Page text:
Thursday, November 5, 2015

My 100,000-mile milestone

On a quiet country road early on a recent morning, on my way to my retirement office, the odometer on my 2002 PT Cruiser turned to 100,000 miles.

These days, I guess that's not such a big deal. My daughter had a 1990-something Chevrolet Cavalier that had more than 260,000 miles before it was traded last winter.  With the advances made in automotive technology in recent decades, 300,000 miles is the new 100,000 miles.

This isn't the first car I've owned when it turned 100,000 miles. Thirty years ago I had a 1975 Cadillac Fleetwood that hit that milestone as I was pulling up to a local tavern. Coincidentally, the tavern was the same one that I once backed into with the Caddy as I was parallel parking . . . the sidewalk was very narrow and the Cadillac was very long. I'll mention that I hit the bar as I was going in, rather than coming out.

I had not owned the Fleetwood for all of its life, however. I bought it when it was 10 years old and had something like 60,000 miles on it. I don't remember how long I owned the Caddy after hitting 100,000 miles. I believe I sold it or traded it in in 1986 when I bought the first of a succession of custom vans.

The Cruiser, on the other hand, I have been the sole owner of these past 13+ years. I personally was behind the wheel for virtually all of its 100,000 miles.

I was an early fan of the PT Cruiser when it was introduced in 2001. I liked it's retro styling (my younger brother called it a "baby hearse").  In fact, my current Cruiser was the second I'd owned. In the car's inaugural year I bought a basic black example. Surprisingly, my wife suggested we should have 1950's style hot rod flames added; it really dressed up the car. My own personal touch was the addition of a decal of the Harvey Comics cartoon devil "Hot Stuff" on the rear hatch.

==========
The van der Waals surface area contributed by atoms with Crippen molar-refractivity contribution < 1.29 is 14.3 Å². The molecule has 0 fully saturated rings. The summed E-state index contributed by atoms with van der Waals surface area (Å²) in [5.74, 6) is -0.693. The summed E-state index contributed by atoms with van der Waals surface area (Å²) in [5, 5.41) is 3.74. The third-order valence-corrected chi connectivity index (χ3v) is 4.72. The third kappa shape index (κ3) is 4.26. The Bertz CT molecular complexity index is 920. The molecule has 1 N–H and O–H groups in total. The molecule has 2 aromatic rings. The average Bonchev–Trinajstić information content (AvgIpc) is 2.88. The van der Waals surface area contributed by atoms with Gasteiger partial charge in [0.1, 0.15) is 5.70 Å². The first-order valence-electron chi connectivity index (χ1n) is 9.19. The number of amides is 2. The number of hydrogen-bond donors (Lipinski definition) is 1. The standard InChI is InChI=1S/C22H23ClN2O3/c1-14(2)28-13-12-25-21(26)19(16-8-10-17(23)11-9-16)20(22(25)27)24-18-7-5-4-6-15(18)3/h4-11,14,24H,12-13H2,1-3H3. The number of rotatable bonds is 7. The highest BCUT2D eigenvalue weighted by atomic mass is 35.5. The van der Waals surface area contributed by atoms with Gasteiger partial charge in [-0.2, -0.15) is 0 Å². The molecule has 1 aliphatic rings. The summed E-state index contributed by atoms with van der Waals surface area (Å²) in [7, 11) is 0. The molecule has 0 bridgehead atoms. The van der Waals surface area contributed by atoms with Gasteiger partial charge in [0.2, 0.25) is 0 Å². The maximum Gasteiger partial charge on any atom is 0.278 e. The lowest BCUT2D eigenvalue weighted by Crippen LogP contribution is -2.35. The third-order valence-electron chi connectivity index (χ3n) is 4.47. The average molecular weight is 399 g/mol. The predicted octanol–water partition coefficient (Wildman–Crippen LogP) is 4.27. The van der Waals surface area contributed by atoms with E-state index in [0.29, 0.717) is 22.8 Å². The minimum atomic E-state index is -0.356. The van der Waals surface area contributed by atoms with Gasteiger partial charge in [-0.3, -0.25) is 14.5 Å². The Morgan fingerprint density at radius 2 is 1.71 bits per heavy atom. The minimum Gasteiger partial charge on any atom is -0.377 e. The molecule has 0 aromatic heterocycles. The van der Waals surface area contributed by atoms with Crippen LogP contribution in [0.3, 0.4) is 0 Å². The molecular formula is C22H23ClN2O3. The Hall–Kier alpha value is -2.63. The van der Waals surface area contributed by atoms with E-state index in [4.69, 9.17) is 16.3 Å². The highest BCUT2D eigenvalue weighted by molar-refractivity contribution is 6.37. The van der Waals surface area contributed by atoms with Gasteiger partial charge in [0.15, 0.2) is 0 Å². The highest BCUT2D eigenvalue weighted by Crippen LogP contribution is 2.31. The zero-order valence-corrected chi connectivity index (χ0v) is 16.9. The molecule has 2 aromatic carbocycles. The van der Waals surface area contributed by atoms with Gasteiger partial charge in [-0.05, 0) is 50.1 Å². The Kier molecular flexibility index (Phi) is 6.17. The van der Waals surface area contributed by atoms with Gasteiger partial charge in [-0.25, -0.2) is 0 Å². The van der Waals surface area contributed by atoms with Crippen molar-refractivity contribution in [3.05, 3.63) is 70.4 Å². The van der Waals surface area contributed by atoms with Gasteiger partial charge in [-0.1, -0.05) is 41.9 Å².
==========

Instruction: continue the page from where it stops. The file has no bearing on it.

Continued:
We had the black PT until late 2009 when we traded it in on a Dodge soccer-mom van more conducive to long-distance travel we were making by then between out seasonal homes in Wisconsin and Pennsylvania. The dealership immediately stripped off the flame decals before putting it on the lot. You can't account for taste.

By the summer of 2002 I was one year into recovery and rehabilitation of a devastating staph infection that had ravaged my right ankle. At the time I was still working and my daily driver was another 10-year-old Cadillac, a 1992 four-door Seville. 

I required a walker to get from my parking space to the office, where I used an electric wheelchair to get around. Getting in and, especially out, of the Seville was a serious challenge due to the low seat height. The PT Cruiser, on the other hand, has a seat height that was quite accommodating to my decreased flexibility.

Once again my wife was the agent of change. She came home one day in August and told me she'd seen a gold PT Cruiser on the lot of the nearby Mopar dealer. The next day we were in the showroom signing the papers on a 2002 Dream Cruiser, a limited edition of 1,500 with exclusive "Inca Gold" paint color.

To create something of a matched pair, I took the gold Cruiser to the same auto detailing shop that had applied the flames to the black car. They still had the template for the flames used on my black 2001, so I had them added to the new car. In place of the Hot Stuff decal on back, I had them add the figure of "Sparky," the mascot of the Arizona State Sun Devils, at the time one of my favorite college football teams.

Unfortunately, as it turned out, the decal material that was applied to my gold Cruiser was of inferior quality. Within six or eight years the flames had faded so badly I had them removed. Doubly unfortunate was that all areas of the flames that had been dark red had some sort of bad interaction with the Inca Gold paint and their removal left very striking bleached areas on the car. I had to have the hood, front fenders and both doors repainted to the tune of about $800 to restore the original finish.

I've been meticulous about maintenance of my Cruiser -- with the exception that I no longer buy into Big Oil's big lie that you should change oil every 3,000 miles.

I wouldn't be surprised if I'm still behind the wheel when my gold PT Cruiser turns 200,000 miles. I have not found many newer cars that have the seat height I like and the pedal clearance I need to accommodate the oversize boot I have to wear on my deformed right foot. 

My only major complaint with this car after 13 years and 100,000 miles is the gas mileage. For a relatively small auto, the gas consumption seems excessive; typically 22-25 mpg per tank in basically suburban driving,

For some years now, a photo of my gold PT Cruiser has been my icon on several of the hobby forums in which I participate. On the Collector's Universe forum, my user name is "AUPT". I don't expect t have to change those identifiers for some time to come.

1 comment:

  1. Isn't it nice NOT to have to go car shopping every 5-10 years and not have a car payment? I've got a 1999 Malibu that I'm expecting to roll over 200,000 next year, and I plan to run it until it completely falls apart.


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